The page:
Black Caribbean 13.2 301 40.3 923 23.9 548 17.2 393 5.4 122
Black other 10.2 111 38.7 417 30.8 332 11.9 129 8.3 90
Mixed 14.8 444 43.4 1,305 23.1 695 14.0 421 4.7 141
Mixed White/Asian 20.1 76 41.8 158 20.3 77 13.2 50 4.6 18
Mixed White/Black African 14.1 72 39.1 200 27.8 142 15.3 78 3.7 19
Mixed White/Black Caribbean 14.1 202 45.4 651 22.1 316 13.1 188 5.3 75
Mixed other 13.7 94 43.3 296 23.5 160 15.3 104 4.2 29
White 14.5 10,478 35.0 25,272 20.4 14,702 27.9 20,184 2.2 1,607
White British 14.6 9,931 34.7 23,548 19.9 13,484 28.8 19,541 2.1 1,392
White Irish 15.2 77 34.4 175 18.9 96 26.8 137 4.6 24
White Gypsy/Traveller 13.4 22 31.9 52 24.2 39 16.9 28 13.6 22
White other 12.2 447 40.7 1,497 29.5 1,083 13.0 478 4.6 169
Other 22.5 502 42.0 934 19.4 432 12.8 285 3.2 72
Arab 16.8 110 49.6 324 18.9 124 11.2 73 3.5 23
Any other 24.9 391 38.8 610 19.6 308 13.5 212 3.1 49

Download table data (CSV) Source data (CSV)

Summary

This data shows that:

  • overall, 36.4% of vulnerable households were given a new social housing letting due to homelessness, 25.0% for medical welfare, 21.4% for living in unsanitary or unsatisfactory conditions, 14.4% for hardship, and 2.8% for more than one of these reasons.
  • for all ethnic groups except the Bangladeshi group, the most likely reason for being given priority for social housing was homelessness
  • 49.6% of Arab households were given priority because of homelessness, the highest percentage of any ethnic group
  • for Bangladeshi households, the most likely reason was the need to move out of unsanitary, unsatisfactory or overcrowded conditions, accounting for 46.5% of lettings to vulnerable households
    • there were no large changes for ethnic groups between 2015/16 and 2016/17

Methodology

Methodology

The three main types of housing tenure in England are:

owner occupiers private renters social renters

This data refers to new lettings to social renters only. The data is based on the data collected from providers via the on-line Continuous Recording of Lettings and Sales in Social Housing in England (CORE) system. CORE was first set up in 1989 and initially only required private registered providers (PRPs) to submit social housing lettings and sales information to support the government’s regulatory function. CORE’s remit expanded in 2004 to include local authority information.

Some questions on the CORE questionnaire are not compulsory. In particular, data on household characteristics (age, sex, economic status, ethnicity and nationality) may not be available to the housing officer or may be refused by the tenant.

The totals for new lettings used in this data differs from other published totals for new lettings, as this data does not use estimated data for ethnicity and excludes those where ethnicity was refused.

Information on lettings of social housing in England is provided by local authorities and private registered providers (previously known as housing associations). Information about the tenancy, the tenants and the property is collected by data providers each time there is a new letting of a social housing property.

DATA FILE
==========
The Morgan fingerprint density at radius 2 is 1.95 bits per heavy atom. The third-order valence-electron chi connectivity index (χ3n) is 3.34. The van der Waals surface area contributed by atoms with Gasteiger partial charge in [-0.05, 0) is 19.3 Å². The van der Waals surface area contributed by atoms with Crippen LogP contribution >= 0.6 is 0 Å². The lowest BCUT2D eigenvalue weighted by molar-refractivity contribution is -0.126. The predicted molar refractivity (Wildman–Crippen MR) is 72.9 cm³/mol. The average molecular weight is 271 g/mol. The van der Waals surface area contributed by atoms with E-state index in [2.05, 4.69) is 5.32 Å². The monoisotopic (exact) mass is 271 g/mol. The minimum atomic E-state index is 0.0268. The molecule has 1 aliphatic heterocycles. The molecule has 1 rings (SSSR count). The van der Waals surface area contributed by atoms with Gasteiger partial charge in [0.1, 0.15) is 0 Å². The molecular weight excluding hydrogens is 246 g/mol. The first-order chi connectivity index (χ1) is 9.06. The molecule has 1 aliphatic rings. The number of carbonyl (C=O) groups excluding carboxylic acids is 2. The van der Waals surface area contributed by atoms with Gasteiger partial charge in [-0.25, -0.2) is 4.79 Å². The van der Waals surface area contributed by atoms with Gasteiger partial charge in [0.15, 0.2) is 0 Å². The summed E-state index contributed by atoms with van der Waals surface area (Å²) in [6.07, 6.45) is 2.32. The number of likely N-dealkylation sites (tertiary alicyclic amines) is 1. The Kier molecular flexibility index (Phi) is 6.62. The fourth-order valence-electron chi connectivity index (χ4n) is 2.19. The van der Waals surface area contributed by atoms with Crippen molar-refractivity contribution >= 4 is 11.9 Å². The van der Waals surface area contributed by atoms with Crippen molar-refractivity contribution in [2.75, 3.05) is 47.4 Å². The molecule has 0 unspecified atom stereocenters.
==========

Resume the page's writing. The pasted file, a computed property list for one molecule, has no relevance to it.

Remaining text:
Weighting:

Weighting is used to adjust the results of a survey to make them representative of the population and improve their accuracy.

For example, a survey which contains 25% females and 75% males will not accurately reflect the views of the general population which we know is around 50% male and 50% female.

Data here has been weighted at the national level, but not at the regional or local authority area level. Weights are calculated for groups of similar local authorities, where these groups are defined by the Office of National Statistics UK area classifications, and they are based on the comparison with data from another Ministry of Housing, Communities and Local Government source on social housing data (Local Authority Housing Statistics).

Due to the weighting of the data, some counts may not have been made using whole numbers. There is therefore a small discrepancy between the total number of new social housing lettings awarded to vulnerable households where ethnicity was known (90,482) and the total you get when you add up the counts of lettings for all ‘type of priority need’ shown in our data (90,483).

For further information on weighting, see the Quality Report (PDF).

Suppression rules and disclosure control

Values of 1 or 2 have been suppressed, mainly to avoid possible risk of disclosure. This is consistent with the way the confidentiality of data within the Continuous Recording (CORE) system is maintained.

The CORE system records information anonymously and maintains absolute confidentiality on tenants’ circumstances. Access to record-level information is only available through a licence agreement.

Further information on CORE disclosure practices can be found on the CORE website (PDF).

Rounding

Percentages have been rounded to 1 decimal place. Due to rounding, some totals may not add up to 100%.

Quality and methodology information

Data sources

Source

Type of data

Administrative data

Type of statistic

National Statistics

Publisher

Ministry of Housing, Communities and Local Government

Publication frequency

Yearly

Purpose of data source

The aim of Continuous Recording of Lettings and Sales in Social Housing in England (CORE) is to provide information about new social housing lettings, sales, tenants and buyers across England.

This information is used by government bodies and organisations to inform social housing funding, regulatory and housing policy decisions.

Download the data

Vulnerable households living in social housing - Spreadsheet (csv) 10 KB

This files contains the following: Measure, Time, Time_type, Ethnicity, Ethnicity_type, Reasonable Preference, Value, Numerator